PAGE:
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Successive governments made efforts to improve education



Editor: I write in total disappointment with the untruth that is being perpetuated by the ruling ULP candidates when contrasting the progress made in education from 2001 to 2010 with the 1984-2001 era. It will be fair to say that all the governments since adult suffrage have made an effort to improve the education standards of our nation.{{more}}

The hallmark of the E. T. Joshua era is the standard “stone wall columns open hall schools” seen at Owia, Sandy Bay Langley Park, Lowmans Windward and Leeward, Calder, Belmont, Sion Hill, Lodge Village, Stony Ground, Layou, Barrouallie and Rose Hall. With the exception of Calder, all of these schools have had an addition during the NDP era. Some 27 of these primary schools have been improved upon between 1984 and 2001. The Milton Cato era is significantly marked by the introduction of junior/rural secondary schools.

During the 1984 – 2001 era, completely new schools were built at Sandy Bay, Greiggs, Chateaubelair, Kingstown (C.W. Prescod), Union Island, New Grounds, Georgetown, Campden Park, Marriaqua, Lauders and at Villa (the Community College). To be fair, the Byrea Primary School can be added since it was part of the Basic Education Project One, funded by the Caribbean Development Bank, which included three primary schools: Greiggs, which was completed before 2001; Sandy Bay, which was started before 2001; and Byrea, which started very early during the ULP’s first term in office. Having seen the ULP advert in the Friday, November 26, issue of The News,

I wonder about the merely four schools the ULP is crediting to

the NDP. I can add to this list, Editor, four Multi-Purpose

centres at Petit Bordel, Campden Park, Barroullie and Georgetown; plus a Business Centre at the Girls High School, an automotive workshop at the Technical College and a Home Economics Centre at Kingstown. So which four schools did the NDP construct, ULP?! I ask the ULP to name the four schools that the NDP built, please!!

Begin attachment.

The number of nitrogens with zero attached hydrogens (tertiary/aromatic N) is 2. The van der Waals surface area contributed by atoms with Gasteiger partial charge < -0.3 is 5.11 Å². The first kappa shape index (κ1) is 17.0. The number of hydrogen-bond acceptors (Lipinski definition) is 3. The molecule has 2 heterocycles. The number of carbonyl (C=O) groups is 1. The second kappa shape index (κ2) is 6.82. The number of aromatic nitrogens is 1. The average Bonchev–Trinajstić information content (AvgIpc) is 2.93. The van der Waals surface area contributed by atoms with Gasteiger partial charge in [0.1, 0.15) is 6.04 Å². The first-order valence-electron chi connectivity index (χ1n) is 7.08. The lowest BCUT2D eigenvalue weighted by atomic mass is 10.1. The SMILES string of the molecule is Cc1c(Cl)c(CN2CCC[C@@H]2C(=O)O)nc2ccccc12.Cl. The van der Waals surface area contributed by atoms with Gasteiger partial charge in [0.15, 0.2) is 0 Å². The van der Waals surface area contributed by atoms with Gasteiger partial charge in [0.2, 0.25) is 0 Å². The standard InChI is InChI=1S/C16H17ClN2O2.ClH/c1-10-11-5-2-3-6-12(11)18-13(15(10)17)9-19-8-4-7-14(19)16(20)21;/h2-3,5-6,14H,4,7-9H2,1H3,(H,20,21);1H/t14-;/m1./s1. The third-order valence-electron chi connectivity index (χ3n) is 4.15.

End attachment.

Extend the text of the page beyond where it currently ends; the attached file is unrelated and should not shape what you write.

I consider that the other lie to our people is that prior to 2005 only 40 percent of our children entered secondary schools and that 60 percent of them were put on the street. We all live here.

Prior to 2005, the students who failed the Common Entrance Examination were placed in many rural secondary schools and other private secondary schools based on their levels of performance. The relatively young were encouraged to remain for a second chance at the exams and those who were older were promoted to what was called then “senior school” in the primary school: Senior 1, 2 and 3.

The students who went on to senior school sat an examination at Senior 3 and if successful were placed at Form 2 in the secondary school. Again, depending on the performances of those who failed, many schools both public and private accepted them. The students who went on to “senior school” had opportunities to acquire a skill in Home Economics and Industrial Arts. Many primary schools had centres of instruction in these areas, and where these were absent the students went to the multi-purpose centres. The multi-purpose centres were located at Petit Bordel, Barroullie, Kingstown, Campden Park and Georgetown.

In many cases, where primary schools were not close to a

multi-purpose centre and did not have one on their compound they attended classes at a secondary school with such centres. For example, Calder school went to Carapan Secondary and later to Belmont Primary when a centre was added to Belmont.

One could go on and on detailing the works of the NDP in education between 1984 and 2001: the tremendous improvement in training primary school teachers, almost 100 percent of teachers were college trained; development of specific divisions to spearhead curricula, manage examinations, school feeding, early childhood education, school broadcasting, adult education and work related to UNESCO.

How therefore can educators like Mike Browne and Girlyn Miguel sit down and allow these falsehoods to be propagated to our people? I expect the Seventh Day Adventist candidate, Maxwell Charles, to be honest enough to distance himself from this dastardly lie!

I believe that two of the greatest travesties that have been committed against our people during this ‘education revolution’ era are:

(1) The forced ripening of our primary school students by entering them into secondary schools before they are adequately prepared. ‘Mission accomplished’ according to former Chief Education Officer Susan Dougan, when this was implemented in 2005, a statement made popular by George Bush relative to the premature victory trumpet during the Iraq War. How sad that these professionals allowed their better judgement to be subsumed by political considerations!

(2) Secondly and finally editor, I believe that the next travesty perpetuated against our people is that we have been robbed of a more balanced education programme in our schools. I speak of the downgrading of the technical/vocational programme in our schools. This is quite evident during this revolutionary period! Many of the multi-purpose centres are now run virtually as secondary schools to accommodate the larger intake – check the Centre at Petit Bordel.

As a former tech/voc teacher

I know what learning a skill to build something can do to build esteem and pride in oneself. This medium, the tech/voc programme, was used and still can be used as a platform to teach other areas of the primary and secondary school curriculum. May God help us!

A very concerned
past Tech/voc teacher